Push Notifications: Alternately, you can also opt to use a push notification as part of 2FA. When the user provides their login information on the screen, a special notification is sent to their smartphone. The user must then approve the popup on the phone to continue.

In short, it is always a good idea to take extra precautions to protect systems and data. Two-factor authentication (2FA) ensures information is much more secure than traditional passwords by adding a layer of security. For most businesses, this is a good idea that protects both sensitive data and builds trust with customers.

More Like This

AA22-174A: Malicious Cyber Actors Continue to Exploit Log4Shell in VMware Horizon Systems

Original release date: June 23, 2022 Summary Actions to take today: • Install fixed builds, updating all affected VMware Horizon and UAG systems to the latest versions. If updates or workarounds were not promptly applied following VMware’s release of updates for Log4Shell in December 2021, treat all affected VMware systems as compromised. • Minimize the …

AA22-174A: Malicious Cyber Actors Continue to Exploit Log4Shell in VMware Horizon Systems Read More »

Read More

AA22-158A: People’s Republic of China State-Sponsored Cyber Actors Exploit Network Providers and Devices

Original release date: June 7, 2022 Summary Best Practices • Apply patches as soon as possible • Disable unnecessary ports and protocols • Replace end-of-life infrastructure • Implement a centralized patch management system This joint Cybersecurity Advisory describes the ways in which People’s Republic of China (PRC) state-sponsored cyber actors continue to exploit publicly known …

AA22-158A: People’s Republic of China State-Sponsored Cyber Actors Exploit Network Providers and Devices Read More »

Read More

AA22-152A: Karakurt Data Extortion Group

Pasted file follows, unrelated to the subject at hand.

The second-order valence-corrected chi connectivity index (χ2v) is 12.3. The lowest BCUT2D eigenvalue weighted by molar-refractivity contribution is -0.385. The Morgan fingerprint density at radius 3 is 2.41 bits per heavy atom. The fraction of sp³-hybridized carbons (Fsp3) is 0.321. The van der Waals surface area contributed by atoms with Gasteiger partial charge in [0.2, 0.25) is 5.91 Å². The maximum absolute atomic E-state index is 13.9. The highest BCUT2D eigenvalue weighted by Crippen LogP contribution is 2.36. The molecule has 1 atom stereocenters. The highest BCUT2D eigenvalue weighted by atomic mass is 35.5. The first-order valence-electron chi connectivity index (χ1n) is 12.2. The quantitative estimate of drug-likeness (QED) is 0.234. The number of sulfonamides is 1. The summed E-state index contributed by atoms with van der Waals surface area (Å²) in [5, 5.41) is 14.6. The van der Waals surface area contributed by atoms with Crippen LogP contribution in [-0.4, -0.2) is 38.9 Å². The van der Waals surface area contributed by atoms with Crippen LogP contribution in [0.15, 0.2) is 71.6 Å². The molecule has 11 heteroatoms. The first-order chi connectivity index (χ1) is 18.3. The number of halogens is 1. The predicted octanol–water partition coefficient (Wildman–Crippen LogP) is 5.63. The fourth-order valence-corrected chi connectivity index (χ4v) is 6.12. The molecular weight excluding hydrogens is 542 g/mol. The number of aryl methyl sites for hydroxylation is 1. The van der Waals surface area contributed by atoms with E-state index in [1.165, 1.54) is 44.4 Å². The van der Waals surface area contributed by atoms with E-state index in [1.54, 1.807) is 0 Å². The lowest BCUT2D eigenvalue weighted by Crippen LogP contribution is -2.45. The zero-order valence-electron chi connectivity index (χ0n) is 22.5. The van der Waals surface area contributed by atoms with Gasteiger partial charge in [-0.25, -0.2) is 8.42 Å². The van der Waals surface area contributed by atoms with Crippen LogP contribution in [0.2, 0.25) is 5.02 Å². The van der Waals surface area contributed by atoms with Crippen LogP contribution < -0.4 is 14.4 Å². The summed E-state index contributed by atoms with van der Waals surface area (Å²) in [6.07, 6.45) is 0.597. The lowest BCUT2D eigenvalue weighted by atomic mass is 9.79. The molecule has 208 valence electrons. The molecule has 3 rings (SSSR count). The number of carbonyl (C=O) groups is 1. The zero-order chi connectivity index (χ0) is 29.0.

Original release date: June 1, 2022 Summary Actions to take today to mitigate cyber threats from ransomware: • Prioritize patching known exploited vulnerabilities. • Train users to recognize and report phishing attempts. • Enforce multifactor authentication. The Federal Bureau of Investigation (FBI), the Cybersecurity and Infrastructure Security Agency (CISA), the Department of the Treasury (Treasury), …

AA22-152A: Karakurt Data Extortion Group Read More »

Read More

Cardiologist Turns Hacker

Cardiologist Turns Hacker – Moises Luis Zagala Gonzalez Moises Luis Zagala Gonzalez, a cardiologist in Venezuela, is the alleged creator behind the Jigsaw v.2 and Thanos ransomware strains. If true, this would make him one of the most prolific cyber criminals in recent history. These ransomware strains have caused immense damage, with Jigsaw v.2 encrypting …

Cardiologist Turns Hacker Read More »

Read More

6 Timely Tips To Help Businesses Avoid Phishing Emails

6 Timely Tips To Help Businesses Avoid Phishing Emails Phishing emails are a common way for cybercriminals to steal important data from businesses and individuals. This article will discuss what phishing is, how to identify a phishing email, and how to protect your business data from being stolen. We will also provide tips for avoiding …

6 Timely Tips To Help Businesses Avoid Phishing Emails Read More »

Read More

AA22-138B: Threat Actors Chaining Unpatched VMware Vulnerabilities for Full System Control

Original release date: May 18, 2022 Summary The Cybersecurity and Infrastructure Security Agency (CISA) is releasing this Cybersecurity Advisory (CSA) to warn organizations that malicious cyber actors, likely advanced persistent threat (APT) actors, are exploiting CVE-2022-22954 and CVE-2022-22960 separately and in combination. These vulnerabilities affect certain versions of VMware Workspace ONE Access, VMware Identity Manager …

AA22-138B: Threat Actors Chaining Unpatched VMware Vulnerabilities for Full System Control Read More »

Read More